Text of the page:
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1

Structural Design Analysis of a novel Tidal Turbine

Stefan Mieras

1

s.mieras@ecofys.com

Turaj

Ashuri

2

t.ashuri@tudelft.nl

Peter

Scheijgrond

1

p.scheijgrond@ecofys.com

Gerard van Bussel

2

G.J.W.vanBussel@tudelft.nl

Abstract

Despite the large resource of tidal and wave energy, the marine energy industry is still lag-

ging far behind the wind industry. Much of the knowledge required to develop reliable and prof-

itable marine energy systems is available in the wind energy sector. A novel marine energy

technology developed by Ecofys Netherlands BV, dubbed the C-Energy project, uses the

knowledge of both vertical and horizontal axis wind turbines by combining a Darrieus and a

Wells type rotor. The use of these two unidirectional rotor types enables the system to extract

energy from both tidal currents and waves. During the summer of 2009 the 30kWp turbine was

installed as a demonstration project in the Westerschelde River, The Netherlands.

With use of blade element momentum theories for horizontal and vertical axis turbines, a

hydrodynamic model has been developed for this turbine to predict its performance and the

loads on the turbine blades. Measurements from the C-Energy demonstration project have been

used to validate this computational model. A finite element model provides the strain data re-

quired for the validation process and is also used to estimate the fatigue life.

The combination of the hydrodynamic model and the finite element model gives reliable es-

timates for the occurring stresses. With this result, the structural design of the turbine blades

can be optimized for any site condition and expected life time.

Keywords: Marine Energy, Tidal turbine, Wells blade, Darrieus blade, Structural design, Renew-

able energy, C-Energy project

1 Introduction

12

In Europe, the total long-term potential of

tidal and wave energy is equal to the long-

term potential of onshore wind energy [1].

Therefore, there is increasing interest in the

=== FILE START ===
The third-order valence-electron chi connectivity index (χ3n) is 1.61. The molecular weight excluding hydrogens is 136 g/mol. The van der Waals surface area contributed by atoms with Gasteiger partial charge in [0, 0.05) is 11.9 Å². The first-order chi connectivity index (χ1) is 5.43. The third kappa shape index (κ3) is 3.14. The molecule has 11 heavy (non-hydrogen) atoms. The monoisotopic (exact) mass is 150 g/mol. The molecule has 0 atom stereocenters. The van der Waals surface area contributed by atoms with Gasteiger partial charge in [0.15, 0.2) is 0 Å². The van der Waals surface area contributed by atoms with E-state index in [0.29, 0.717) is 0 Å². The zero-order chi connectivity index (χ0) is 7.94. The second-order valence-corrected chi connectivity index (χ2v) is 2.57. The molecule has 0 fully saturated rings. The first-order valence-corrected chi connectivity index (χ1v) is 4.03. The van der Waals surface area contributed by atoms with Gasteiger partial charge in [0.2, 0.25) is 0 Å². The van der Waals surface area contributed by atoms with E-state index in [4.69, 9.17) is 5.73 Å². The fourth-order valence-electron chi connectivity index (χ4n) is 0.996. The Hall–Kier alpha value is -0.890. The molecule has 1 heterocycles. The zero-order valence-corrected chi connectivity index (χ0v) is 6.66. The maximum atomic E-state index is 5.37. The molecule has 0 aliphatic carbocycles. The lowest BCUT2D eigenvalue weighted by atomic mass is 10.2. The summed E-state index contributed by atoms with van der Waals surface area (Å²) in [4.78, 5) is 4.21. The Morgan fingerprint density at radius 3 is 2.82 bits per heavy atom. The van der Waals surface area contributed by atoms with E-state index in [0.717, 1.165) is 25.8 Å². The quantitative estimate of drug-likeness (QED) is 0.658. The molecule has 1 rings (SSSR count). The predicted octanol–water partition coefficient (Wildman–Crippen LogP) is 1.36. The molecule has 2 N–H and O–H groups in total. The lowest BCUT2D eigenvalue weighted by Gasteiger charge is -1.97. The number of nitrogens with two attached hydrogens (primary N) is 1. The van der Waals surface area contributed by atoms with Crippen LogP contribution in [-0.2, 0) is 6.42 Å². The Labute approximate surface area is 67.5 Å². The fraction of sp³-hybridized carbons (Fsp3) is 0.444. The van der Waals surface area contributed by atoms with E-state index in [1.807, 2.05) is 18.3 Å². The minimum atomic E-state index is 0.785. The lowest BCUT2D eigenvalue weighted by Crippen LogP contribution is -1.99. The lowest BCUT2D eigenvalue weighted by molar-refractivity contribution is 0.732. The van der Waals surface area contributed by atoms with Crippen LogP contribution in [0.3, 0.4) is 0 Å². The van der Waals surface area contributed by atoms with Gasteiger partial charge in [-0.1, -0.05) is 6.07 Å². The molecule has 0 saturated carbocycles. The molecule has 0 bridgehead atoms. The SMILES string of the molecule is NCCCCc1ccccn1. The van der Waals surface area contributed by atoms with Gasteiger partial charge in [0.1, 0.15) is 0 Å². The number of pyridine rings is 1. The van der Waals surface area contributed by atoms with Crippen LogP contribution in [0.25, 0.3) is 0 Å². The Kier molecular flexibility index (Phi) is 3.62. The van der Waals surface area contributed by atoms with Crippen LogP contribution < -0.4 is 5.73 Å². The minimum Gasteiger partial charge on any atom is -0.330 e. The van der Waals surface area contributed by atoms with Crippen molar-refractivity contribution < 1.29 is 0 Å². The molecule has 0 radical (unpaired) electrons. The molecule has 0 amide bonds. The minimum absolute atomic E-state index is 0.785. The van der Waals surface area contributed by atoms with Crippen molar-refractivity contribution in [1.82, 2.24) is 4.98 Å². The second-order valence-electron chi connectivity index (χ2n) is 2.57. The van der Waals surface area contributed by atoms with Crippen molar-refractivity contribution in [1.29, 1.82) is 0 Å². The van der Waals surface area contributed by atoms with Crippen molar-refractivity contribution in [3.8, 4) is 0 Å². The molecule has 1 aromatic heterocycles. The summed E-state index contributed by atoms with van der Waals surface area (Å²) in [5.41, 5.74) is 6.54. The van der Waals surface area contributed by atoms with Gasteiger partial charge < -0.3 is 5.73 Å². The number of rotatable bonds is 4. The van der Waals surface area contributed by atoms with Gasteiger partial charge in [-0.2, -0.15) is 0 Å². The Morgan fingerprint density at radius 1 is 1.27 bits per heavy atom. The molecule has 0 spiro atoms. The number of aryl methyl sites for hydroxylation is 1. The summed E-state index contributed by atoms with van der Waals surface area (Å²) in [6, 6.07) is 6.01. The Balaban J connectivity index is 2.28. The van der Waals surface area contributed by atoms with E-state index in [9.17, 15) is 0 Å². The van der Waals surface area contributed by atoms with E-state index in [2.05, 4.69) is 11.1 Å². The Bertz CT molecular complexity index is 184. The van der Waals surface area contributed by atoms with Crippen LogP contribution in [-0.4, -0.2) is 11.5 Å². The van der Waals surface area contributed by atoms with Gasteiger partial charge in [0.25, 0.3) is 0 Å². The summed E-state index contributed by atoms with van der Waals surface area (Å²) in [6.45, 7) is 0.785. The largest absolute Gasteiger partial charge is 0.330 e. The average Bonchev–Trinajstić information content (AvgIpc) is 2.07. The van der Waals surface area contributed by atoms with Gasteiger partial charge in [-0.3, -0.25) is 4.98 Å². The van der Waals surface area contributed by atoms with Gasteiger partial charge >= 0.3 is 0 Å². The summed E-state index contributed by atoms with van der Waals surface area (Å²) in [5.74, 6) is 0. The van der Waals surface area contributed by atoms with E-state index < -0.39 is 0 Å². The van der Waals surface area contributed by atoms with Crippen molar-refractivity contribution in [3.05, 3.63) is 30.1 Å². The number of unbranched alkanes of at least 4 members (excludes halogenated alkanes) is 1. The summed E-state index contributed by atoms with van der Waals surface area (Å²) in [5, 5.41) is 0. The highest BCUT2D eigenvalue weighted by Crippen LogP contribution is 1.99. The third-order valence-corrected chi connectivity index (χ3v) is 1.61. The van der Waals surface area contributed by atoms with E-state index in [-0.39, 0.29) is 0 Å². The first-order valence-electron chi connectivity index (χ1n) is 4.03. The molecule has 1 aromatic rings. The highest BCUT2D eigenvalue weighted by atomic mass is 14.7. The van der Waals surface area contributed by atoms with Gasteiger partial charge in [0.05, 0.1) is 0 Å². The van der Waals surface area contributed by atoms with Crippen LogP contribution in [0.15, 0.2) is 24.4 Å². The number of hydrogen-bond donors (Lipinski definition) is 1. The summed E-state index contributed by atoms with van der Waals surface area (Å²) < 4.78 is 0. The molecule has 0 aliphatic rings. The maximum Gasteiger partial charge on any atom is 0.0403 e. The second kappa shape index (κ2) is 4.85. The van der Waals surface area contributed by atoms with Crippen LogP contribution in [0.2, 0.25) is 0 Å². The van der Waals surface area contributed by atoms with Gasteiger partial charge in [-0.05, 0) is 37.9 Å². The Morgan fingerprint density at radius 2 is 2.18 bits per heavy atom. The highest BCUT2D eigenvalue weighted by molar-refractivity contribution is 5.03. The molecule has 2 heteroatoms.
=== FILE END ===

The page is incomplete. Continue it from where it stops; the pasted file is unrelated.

development of tidal and wave energy con-

version systems, but still the marine renew-

able energy industry is lagging far behind the

wind industry. Most of the marine energy

technologies are at the proof-of-concept or

part-system R&D stage [2]. Where for the

wind industry the horizontal axis turbine is by

far the most commonly used system, many

different techniques are still being developed

1

Ecofys Netherlands BV, PO BOX 8408, 3503 RK

Utrecht, T. +31 30 662 34 47

2

Delft University of Technology, Faculty of Aero-

space Engineering, Department of Aerodynamics

& Wind Energy, Kluyverweg 1, 2629 HS Delft, T.

+31 15 278 98 04

for wave and tidal energy conversion. Until

now it is not clear which of these techniques

are most reliable and profitable. There is a

number of advances required to develop

economic and reliable marine energy tech-

nologies by 2020 [3] and many of these ad-

vances can be achieved by working more

closely together with the offshore and wind

industry.

One of only a few grid-connected demo

scale marine energy projects world wide was

installed in 2009, in a free tidal flow (Figure

1). This project, dubbed the C_Energy pro-

ject, uses the principles of both vertical and

horizontal axis wind turbines by combining a

Darrieus and a Wells type rotor. The blades

of the Darrieus rotor extract energy from

horizontal moving tidal currents that, in differ-